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Work experience project paves the way for residence permit holders towards labour market

    Thursday 12 January 2023
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To use the labour potential of highly educated residence permit holders, we need to help them prepare for the labour market. A work experience project at Windesheim is a first step for about 20 participants a year. Employers, once they get over their cold feet, are enthusiastic.

NT2 lecturer Wilma Lipke-Steenbeek and lecturer Samir Garic are associated with the Work Experience Placement for Highly Educated Refugees (WEP) project at Windesheim. Wilma teaches Dutch language (NT2, Dutch as a second language) to residence permit holders and is also project leader. Samir is a Social Work lecturer, project member and has been involved in helping refugees prepare for the labour market for years.

Who are the residence permit holders in the project and where are they from?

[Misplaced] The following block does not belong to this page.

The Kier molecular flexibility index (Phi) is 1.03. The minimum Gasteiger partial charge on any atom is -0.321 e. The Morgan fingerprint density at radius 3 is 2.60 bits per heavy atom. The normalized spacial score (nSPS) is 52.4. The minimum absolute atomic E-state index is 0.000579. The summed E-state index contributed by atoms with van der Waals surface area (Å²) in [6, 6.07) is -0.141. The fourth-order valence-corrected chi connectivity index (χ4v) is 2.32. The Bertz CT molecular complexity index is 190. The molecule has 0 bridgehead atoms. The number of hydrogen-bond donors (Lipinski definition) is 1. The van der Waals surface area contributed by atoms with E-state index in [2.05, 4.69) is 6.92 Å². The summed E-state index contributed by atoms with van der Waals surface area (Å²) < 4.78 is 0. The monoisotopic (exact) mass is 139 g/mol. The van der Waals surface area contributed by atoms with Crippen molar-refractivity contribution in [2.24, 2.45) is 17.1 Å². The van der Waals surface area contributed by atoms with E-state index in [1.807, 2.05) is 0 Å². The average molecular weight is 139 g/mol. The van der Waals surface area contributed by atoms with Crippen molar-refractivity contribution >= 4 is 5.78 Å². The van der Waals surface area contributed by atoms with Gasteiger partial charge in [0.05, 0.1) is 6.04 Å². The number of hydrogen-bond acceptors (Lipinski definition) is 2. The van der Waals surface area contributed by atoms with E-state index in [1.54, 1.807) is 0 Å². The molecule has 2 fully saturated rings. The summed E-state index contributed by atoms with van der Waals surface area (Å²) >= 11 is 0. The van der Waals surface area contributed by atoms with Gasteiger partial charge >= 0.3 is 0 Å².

'In our project, we focus on highly educated non-Dutch speakers who have a recognized refugee status and are doing an NT2 course with us. They have usually been in the Netherlands for more than two years, have a work permit and the right to work. Their background is highly diverse, both in terms of culture, country of origin and educational or professional background. They have a background in the financial sector or in health care, for example. Many participants come to us from Syria, Turkey and countries like Yemen and Afghanistan. Usually their route is through the municipal authorities on to Windesheim, to follow an NT2 programme. An additional opportunity we offer them is to participate in this work experience project with an employer in the local area, to facilitate their entry into the labour market.'

Can you give some examples of work experience placements?

'Here at Windesheim University of Applied Sciences, we have several work experience placements. We look at what the residence permit holders have done before: what field of work do they have experience in and what do they want to continue in? We’ve had residence permit holders working, among other things, in event organization and in the legal department. Tomorrow, I’ll be taking a trip with someone from Syria who trained as a pharmacist and worked there in that capacity. So I approached the Isala Hospital in Zwolle to ask if they are interested in the work experience project. Isala has let me know that they find my question interesting and tomorrow we’ll discuss the possibilities and see if there’s a match between the candidate and the hospital.'

How does this project work in practice?